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Poetry and Fiction by Rebekah Hyneman (1816-1875)

The Doctor

A romance novel (1860)

by: Rebekah Hyneman (1816-1875)

Chapter 3

The town of Westford lies in as pretty a valley as can be found on the banks of the Susquehanna, whose waters roll in quiet, calm serenity, just beyond the outskirts of the village; but it must be seen in summer to appreciate its beauties.

The houses are of frame, painted according to the taste or purse of the owner, and as Spanish brown is considered the cheapest and most durable, it predominates. There is little variety in their architecture: each stands a few feet from the street; each has a door in the middle, a window on each side and three windows above, said windows all shutterless, and graced by double paper curtains, sadly faded, and very often torn. In summer, when morning glories, scarlet runners and Mexican vines can be made to screen their unsightly fronts, and the little patches before them, glow with hollyhocks and roses, larkspurs and ladies’ slippers, the little village may be called a very pretty romantic place.

But upon such a day as that upon which our Doctor ventured out, it presented a most cheerless aspect. The sidewalks were sloppy and slushy where they were paved, and in the unpaved parts decidedly muddy, and the rows of dingy red houses looked dismal enough in the gathering twilight. Here and there, where a curtain was still rolled up, he could see the blaze of the cheerful wood fire reflected from the rows of shining tins on the walls, and the social gathering of the family around their hot, steaming supper, and it only made his walk seem more dull and uncomfortable.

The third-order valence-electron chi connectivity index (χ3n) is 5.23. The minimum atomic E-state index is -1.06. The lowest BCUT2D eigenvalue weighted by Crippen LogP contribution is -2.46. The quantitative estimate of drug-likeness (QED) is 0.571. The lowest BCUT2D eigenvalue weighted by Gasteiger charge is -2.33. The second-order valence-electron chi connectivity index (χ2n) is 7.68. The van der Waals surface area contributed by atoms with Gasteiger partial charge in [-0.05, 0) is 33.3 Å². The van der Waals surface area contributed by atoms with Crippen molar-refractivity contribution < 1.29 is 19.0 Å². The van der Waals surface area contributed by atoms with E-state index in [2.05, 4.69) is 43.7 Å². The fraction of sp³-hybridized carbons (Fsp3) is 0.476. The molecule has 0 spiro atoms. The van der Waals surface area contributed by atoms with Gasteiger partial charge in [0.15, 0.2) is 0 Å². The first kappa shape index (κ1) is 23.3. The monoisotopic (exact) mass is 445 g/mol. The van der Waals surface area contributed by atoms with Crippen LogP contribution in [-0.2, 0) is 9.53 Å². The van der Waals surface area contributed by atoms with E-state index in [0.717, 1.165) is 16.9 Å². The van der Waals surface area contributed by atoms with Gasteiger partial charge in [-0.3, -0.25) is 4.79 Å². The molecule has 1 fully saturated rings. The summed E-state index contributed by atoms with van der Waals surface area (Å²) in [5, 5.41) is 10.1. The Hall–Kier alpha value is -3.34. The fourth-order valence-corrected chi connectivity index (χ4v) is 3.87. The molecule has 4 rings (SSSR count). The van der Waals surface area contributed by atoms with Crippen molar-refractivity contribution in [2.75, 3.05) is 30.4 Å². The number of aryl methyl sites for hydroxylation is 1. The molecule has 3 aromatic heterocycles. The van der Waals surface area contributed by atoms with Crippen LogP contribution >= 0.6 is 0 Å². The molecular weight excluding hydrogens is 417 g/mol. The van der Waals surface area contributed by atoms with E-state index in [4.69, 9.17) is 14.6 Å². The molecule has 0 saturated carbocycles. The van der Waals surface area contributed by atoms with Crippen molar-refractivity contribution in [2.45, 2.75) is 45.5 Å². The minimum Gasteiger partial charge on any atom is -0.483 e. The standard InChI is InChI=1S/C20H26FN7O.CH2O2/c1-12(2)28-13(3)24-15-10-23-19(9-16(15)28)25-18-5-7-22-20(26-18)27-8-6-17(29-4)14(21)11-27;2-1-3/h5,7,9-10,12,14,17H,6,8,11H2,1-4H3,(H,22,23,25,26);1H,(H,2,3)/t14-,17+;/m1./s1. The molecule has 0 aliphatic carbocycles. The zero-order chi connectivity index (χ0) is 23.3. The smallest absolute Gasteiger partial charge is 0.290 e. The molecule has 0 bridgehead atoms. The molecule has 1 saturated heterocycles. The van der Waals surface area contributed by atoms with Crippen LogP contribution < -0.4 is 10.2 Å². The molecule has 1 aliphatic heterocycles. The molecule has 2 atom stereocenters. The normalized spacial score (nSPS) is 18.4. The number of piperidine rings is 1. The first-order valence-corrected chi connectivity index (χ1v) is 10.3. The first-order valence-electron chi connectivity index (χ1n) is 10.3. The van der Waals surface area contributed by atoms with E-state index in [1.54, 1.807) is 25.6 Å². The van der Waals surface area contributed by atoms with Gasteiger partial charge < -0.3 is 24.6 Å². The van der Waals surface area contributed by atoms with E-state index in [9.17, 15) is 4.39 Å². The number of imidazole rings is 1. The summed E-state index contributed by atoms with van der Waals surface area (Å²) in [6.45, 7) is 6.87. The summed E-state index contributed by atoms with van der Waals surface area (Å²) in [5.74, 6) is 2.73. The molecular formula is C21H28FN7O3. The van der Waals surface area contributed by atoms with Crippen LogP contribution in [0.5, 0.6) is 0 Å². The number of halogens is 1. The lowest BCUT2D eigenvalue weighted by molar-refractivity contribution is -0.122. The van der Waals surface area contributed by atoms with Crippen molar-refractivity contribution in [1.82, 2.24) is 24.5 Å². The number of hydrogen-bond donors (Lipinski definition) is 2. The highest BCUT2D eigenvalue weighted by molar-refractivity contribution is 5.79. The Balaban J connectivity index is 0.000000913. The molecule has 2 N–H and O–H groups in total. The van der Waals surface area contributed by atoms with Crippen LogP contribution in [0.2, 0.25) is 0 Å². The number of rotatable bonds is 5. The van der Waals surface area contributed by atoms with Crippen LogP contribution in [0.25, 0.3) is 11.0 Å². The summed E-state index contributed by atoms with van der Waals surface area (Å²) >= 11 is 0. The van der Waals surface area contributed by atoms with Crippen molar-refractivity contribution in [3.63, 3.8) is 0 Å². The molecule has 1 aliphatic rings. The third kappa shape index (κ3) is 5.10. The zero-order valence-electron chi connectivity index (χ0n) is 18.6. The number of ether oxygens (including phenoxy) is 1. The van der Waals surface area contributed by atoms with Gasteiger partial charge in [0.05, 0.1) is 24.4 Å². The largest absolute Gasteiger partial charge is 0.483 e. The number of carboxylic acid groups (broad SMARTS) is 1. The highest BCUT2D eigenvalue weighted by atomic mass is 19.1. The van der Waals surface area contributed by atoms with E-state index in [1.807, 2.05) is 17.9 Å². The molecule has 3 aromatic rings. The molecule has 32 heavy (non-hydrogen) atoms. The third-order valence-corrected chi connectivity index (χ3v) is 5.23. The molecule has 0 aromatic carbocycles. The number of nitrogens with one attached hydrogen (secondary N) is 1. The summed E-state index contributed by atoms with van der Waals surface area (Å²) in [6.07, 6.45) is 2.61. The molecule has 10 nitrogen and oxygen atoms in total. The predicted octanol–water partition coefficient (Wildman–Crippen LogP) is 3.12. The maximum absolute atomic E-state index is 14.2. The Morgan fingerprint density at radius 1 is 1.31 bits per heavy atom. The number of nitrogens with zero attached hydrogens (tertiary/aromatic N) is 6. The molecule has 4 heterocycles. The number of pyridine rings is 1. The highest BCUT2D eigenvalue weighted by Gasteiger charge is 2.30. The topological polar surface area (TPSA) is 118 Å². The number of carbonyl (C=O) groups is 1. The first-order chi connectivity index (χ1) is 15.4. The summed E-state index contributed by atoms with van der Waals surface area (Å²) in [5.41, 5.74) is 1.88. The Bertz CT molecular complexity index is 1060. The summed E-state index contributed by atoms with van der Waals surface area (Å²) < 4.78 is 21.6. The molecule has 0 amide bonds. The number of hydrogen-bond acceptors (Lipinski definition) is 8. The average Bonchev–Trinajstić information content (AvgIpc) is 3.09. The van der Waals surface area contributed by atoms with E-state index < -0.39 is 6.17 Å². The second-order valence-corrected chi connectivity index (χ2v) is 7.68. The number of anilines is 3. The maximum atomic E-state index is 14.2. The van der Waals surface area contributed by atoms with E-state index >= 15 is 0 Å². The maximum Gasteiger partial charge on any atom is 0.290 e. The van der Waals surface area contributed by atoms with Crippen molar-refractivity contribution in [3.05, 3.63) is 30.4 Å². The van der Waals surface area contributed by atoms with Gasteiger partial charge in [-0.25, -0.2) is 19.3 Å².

By the time he had reached the top of the hill which he was obliged to cross, the snow became mingled with hail, and came cutting against him spitefully, and the wind nearly carried him off his feet.

"There!" he exclaimed with a round oath, as it took his hat off and carried it beyond him, just as he was floundering through the most muddy part of the road, "I knew how it would be." He went stumbling and groping for it, and when he found it, it was so wet and muddied he could not put it on, but was fain to go bareheaded into the lone house across the hill, just savage enough to eat up all the occupants, if looks went for anything.

"What’s up, that a man is dragged out on such a night?" he demanded gruffly, as he came into the outer room, or kitchen. There was no other light in the room than that emitted by a rather poor fire on the spacious hearth, but by its light he saw several female forms, and the sight did not tend to soften his temper.

"The doctor!" was hurriedly whispered among them, as they fluttered round to get a light; his rough greeting had scared them, and in their tremor, it was several minutes before a candle was found and lighted.

In the meanwhile he had deposited his unlucky hat on the chair presented to him, for table he saw none, and unbuttoning his overcoat threw it across the chair back.